Friday, May 4, 2007

Alcohol sales and "dry" vs. "wet" districts in Cenla.

It seems everyday there is a new announcement from a business in central Louisiana requesting a liquor license in a "dry" area.

These business owners, if they speak on the record at all, are saying they want the opportunity to grow their business. The requests are coming through the Rapides Parish Police Jury and are being rejected because the Police Jury President Butch Lindsey says the will of the people is for the area to remain alcohol free.

Some are blaming the City of Pineville for this upsurge in liquor license requests even if they are not located within the city limits.

Others are saying this whole surge in requests was bound to happen as business owners see what businesses selling alcohol are raking in with liquor sales.

KALB-TV reporter Joel Massey travelled to Deridder, Louisiana this week and has an interesting story you can watch here if you missed it. The mayor says the bottom line there is, liquor sales have increased business and added to the communities coffers putting Deridder on an even playing field with cities around it. Two new businesses have opened and there are plans for a hotel and more restaurants. Projected revenue 2007 is 4 million with about 350,000 tax revenue expected. Certainly the religious leaders would argue this is not what the area needs and point to homes broken, children abused and a general negative influence in the area.

Back in central Louisiana, next week Julie Wilkerson a local attorney representing Fuel Plus will go before a court and argue the time has come for liquor sales.

What say you? We are listening. Again, comment moderation remains on but I will check back frequently and post comments once moderated. Please be patient.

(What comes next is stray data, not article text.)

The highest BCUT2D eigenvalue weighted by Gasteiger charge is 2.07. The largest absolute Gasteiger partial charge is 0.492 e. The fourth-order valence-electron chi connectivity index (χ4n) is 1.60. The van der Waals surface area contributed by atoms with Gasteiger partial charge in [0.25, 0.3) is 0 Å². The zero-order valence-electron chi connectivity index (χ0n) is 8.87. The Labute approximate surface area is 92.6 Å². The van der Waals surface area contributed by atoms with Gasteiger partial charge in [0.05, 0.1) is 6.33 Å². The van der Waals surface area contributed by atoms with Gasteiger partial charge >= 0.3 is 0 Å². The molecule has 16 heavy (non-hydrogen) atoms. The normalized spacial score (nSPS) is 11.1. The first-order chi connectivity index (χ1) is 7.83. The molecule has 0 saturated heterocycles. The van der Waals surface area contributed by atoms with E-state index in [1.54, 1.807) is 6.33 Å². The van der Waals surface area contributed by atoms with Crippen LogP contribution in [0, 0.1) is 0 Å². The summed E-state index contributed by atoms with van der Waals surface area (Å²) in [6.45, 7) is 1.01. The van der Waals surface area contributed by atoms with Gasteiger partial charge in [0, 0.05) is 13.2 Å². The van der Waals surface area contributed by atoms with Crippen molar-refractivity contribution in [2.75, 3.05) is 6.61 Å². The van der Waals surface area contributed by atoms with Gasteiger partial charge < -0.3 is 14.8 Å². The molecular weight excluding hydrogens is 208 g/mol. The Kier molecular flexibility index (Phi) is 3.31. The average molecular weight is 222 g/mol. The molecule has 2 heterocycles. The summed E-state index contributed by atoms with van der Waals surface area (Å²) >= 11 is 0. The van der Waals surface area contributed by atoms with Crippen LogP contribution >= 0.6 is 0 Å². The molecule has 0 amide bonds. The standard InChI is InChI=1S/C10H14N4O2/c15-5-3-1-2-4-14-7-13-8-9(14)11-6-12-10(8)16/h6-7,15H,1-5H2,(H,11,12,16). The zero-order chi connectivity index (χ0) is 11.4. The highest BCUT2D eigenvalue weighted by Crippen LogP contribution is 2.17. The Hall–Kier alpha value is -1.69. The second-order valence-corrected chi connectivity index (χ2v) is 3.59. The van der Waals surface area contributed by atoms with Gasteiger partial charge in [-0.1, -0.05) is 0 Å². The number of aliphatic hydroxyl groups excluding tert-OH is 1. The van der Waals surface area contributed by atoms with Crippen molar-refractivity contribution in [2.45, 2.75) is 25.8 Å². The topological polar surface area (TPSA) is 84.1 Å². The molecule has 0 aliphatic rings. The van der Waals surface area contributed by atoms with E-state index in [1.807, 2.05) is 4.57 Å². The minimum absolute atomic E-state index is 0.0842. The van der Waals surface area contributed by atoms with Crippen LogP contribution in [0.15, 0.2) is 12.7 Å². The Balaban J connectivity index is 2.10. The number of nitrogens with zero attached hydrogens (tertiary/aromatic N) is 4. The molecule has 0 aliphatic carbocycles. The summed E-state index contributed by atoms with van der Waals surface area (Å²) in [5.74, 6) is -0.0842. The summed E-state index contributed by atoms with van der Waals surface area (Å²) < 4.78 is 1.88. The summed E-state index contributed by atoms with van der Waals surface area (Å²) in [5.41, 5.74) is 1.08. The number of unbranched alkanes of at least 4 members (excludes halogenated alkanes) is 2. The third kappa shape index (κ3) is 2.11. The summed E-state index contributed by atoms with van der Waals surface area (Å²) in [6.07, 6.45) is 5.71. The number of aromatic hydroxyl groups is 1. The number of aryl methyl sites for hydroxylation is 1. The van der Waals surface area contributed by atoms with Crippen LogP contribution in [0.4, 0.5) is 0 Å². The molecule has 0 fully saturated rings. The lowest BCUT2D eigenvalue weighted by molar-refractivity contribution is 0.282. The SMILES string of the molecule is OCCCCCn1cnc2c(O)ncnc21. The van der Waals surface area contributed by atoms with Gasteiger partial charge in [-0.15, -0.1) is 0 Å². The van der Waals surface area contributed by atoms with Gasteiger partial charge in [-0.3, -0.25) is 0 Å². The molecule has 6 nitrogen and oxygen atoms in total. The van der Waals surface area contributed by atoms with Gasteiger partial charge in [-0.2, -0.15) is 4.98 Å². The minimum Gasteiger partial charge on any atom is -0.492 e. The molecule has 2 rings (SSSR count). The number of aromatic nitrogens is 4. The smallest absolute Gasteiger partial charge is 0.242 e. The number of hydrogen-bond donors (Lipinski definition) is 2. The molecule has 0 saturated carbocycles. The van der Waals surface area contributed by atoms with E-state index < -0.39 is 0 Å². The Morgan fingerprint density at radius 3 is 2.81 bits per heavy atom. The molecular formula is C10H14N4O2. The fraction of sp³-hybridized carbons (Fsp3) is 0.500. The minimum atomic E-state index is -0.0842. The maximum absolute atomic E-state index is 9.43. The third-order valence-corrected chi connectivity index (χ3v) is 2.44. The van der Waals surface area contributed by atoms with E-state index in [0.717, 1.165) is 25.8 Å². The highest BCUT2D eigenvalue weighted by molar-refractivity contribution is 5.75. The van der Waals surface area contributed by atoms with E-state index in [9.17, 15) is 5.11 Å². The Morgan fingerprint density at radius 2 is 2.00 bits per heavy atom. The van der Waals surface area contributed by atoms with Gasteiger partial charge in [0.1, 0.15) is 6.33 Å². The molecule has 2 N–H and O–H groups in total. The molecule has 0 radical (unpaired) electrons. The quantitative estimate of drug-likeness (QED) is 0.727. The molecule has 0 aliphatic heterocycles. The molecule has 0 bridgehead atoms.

4 comments:

Anonymous said...

I really never understood the objection to selling alcohol. If Pineville's dry status did anything to reduce the consumption of alcohol or the problems associated with alcohol use/abuse then perhaps there would some logic to the policy but no one even suggests that Pineville's no sale policy in any way deminishes alcohol use or abuse. What is their reasoning? Is it just Baptist church control?

Anonymous said...
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steve said...

This could be the most outward situation where the church controls the state. The most vocal minority gets out to vote against the majority.

Cars kill as many people as alcohol each year but who wants to be the first to deny a car dealership to anyone?

Anonymous said...

I agree with the argument of alcohol in dry districts. Alcohol should be allowed; however comparing alcohol sales to car dealership sales is ignorance in all forms. Yes, motor vehicle incidents and alcohol have a close ratio, but what percentage of all motor vehicle incidents are the cause of alcohol? fifty percent? Think about it. A motor vehicle is essential for everyday life to transport you from point A to point B. Do you really want to walk twenty to thirty miles a day to and from work? Alcohol is a privilege and can be taken away. Point be told is this... No matter if alcohol is permitted or not permitted in a district, it will not change the fact that we are still human and make stupid decisions when intoxicated. Some more than others. The simple truth to it is this; if a dry district were to open the gates for alcohol sale... it would prevent multiple people from driving over twenty miles intoxicated risking other people's lives on the highways and roads. Something to chew on.